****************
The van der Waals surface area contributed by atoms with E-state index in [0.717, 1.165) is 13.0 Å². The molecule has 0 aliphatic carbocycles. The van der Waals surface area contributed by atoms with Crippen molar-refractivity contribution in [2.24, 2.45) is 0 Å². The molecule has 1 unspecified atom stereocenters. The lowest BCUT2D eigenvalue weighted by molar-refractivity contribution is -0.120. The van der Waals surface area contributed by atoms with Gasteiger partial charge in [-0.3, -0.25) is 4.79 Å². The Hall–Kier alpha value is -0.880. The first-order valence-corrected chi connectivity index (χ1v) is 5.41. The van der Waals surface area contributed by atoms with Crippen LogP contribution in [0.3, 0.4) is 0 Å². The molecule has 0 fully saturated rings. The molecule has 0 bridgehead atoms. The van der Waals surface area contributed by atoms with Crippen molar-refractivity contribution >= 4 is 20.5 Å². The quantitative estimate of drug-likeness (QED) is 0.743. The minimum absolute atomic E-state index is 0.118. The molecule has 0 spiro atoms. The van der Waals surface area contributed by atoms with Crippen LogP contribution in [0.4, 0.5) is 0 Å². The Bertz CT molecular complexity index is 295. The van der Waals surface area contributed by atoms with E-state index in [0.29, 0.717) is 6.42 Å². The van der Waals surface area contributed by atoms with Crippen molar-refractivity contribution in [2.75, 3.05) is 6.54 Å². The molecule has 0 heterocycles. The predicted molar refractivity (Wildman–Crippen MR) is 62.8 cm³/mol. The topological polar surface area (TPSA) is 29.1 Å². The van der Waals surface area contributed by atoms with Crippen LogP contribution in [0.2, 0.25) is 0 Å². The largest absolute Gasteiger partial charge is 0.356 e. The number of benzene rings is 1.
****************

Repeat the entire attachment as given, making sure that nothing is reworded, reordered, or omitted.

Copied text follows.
The van der Waals surface area contributed by atoms with E-state index in [0.717, 1.165) is 13.0 Å². The molecule has 0 aliphatic carbocycles. The van der Waals surface area contributed by atoms with Crippen molar-refractivity contribution in [2.24, 2.45) is 0 Å². The molecule has 1 unspecified atom stereocenters. The lowest BCUT2D eigenvalue weighted by molar-refractivity contribution is -0.120. The van der Waals surface area contributed by atoms with Gasteiger partial charge in [-0.3, -0.25) is 4.79 Å². The Hall–Kier alpha value is -0.880. The first-order valence-corrected chi connectivity index (χ1v) is 5.41. The van der Waals surface area contributed by atoms with Crippen LogP contribution in [0.3, 0.4) is 0 Å². The molecule has 0 fully saturated rings. The molecule has 0 bridgehead atoms. The van der Waals surface area contributed by atoms with Crippen molar-refractivity contribution >= 4 is 20.5 Å². The quantitative estimate of drug-likeness (QED) is 0.743. The minimum absolute atomic E-state index is 0.118. The molecule has 0 spiro atoms. The van der Waals surface area contributed by atoms with Crippen LogP contribution in [0.4, 0.5) is 0 Å². The Bertz CT molecular complexity index is 295. The van der Waals surface area contributed by atoms with E-state index in [0.29, 0.717) is 6.42 Å². The van der Waals surface area contributed by atoms with Crippen molar-refractivity contribution in [2.75, 3.05) is 6.54 Å². The molecule has 0 heterocycles. The predicted molar refractivity (Wildman–Crippen MR) is 62.8 cm³/mol. The topological polar surface area (TPSA) is 29.1 Å². The van der Waals surface area contributed by atoms with Crippen LogP contribution in [0.2, 0.25) is 0 Å². The largest absolute Gasteiger partial charge is 0.356 e. The number of benzene rings is 1.